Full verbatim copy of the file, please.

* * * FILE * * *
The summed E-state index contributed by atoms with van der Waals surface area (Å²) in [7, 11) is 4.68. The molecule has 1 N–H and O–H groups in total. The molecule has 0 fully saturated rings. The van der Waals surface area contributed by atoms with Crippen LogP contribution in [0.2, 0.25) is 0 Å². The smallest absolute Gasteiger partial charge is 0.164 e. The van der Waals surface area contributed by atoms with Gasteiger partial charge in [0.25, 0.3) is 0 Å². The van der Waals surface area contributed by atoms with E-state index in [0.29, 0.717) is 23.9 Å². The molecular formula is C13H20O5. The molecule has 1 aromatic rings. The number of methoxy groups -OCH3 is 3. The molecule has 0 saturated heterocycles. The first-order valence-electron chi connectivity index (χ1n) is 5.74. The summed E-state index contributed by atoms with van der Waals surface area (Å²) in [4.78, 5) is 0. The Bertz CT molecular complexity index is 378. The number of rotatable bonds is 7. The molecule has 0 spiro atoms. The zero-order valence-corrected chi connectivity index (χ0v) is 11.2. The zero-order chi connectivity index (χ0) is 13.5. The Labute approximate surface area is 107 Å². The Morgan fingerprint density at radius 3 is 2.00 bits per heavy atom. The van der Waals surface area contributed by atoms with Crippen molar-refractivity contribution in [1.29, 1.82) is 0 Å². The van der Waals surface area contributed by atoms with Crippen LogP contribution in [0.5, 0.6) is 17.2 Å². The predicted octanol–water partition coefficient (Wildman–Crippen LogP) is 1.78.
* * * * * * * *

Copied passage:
The summed E-state index contributed by atoms with van der Waals surface area (Å²) in [7, 11) is 4.68. The molecule has 1 N–H and O–H groups in total. The molecule has 0 fully saturated rings. The van der Waals surface area contributed by atoms with Crippen LogP contribution in [0.2, 0.25) is 0 Å². The smallest absolute Gasteiger partial charge is 0.164 e. The van der Waals surface area contributed by atoms with Gasteiger partial charge in [0.25, 0.3) is 0 Å². The van der Waals surface area contributed by atoms with E-state index in [0.29, 0.717) is 23.9 Å². The molecular formula is C13H20O5. The molecule has 1 aromatic rings. The number of methoxy groups -OCH3 is 3. The molecule has 0 saturated heterocycles. The first-order valence-electron chi connectivity index (χ1n) is 5.74. The summed E-state index contributed by atoms with van der Waals surface area (Å²) in [4.78, 5) is 0. The Bertz CT molecular complexity index is 378. The number of rotatable bonds is 7. The molecule has 0 spiro atoms. The zero-order valence-corrected chi connectivity index (χ0v) is 11.2. The zero-order chi connectivity index (χ0) is 13.5. The Labute approximate surface area is 107 Å². The Morgan fingerprint density at radius 3 is 2.00 bits per heavy atom. The van der Waals surface area contributed by atoms with Crippen molar-refractivity contribution in [1.29, 1.82) is 0 Å². The van der Waals surface area contributed by atoms with Crippen LogP contribution in [0.5, 0.6) is 17.2 Å². The predicted octanol–water partition coefficient (Wildman–Crippen LogP) is 1.78.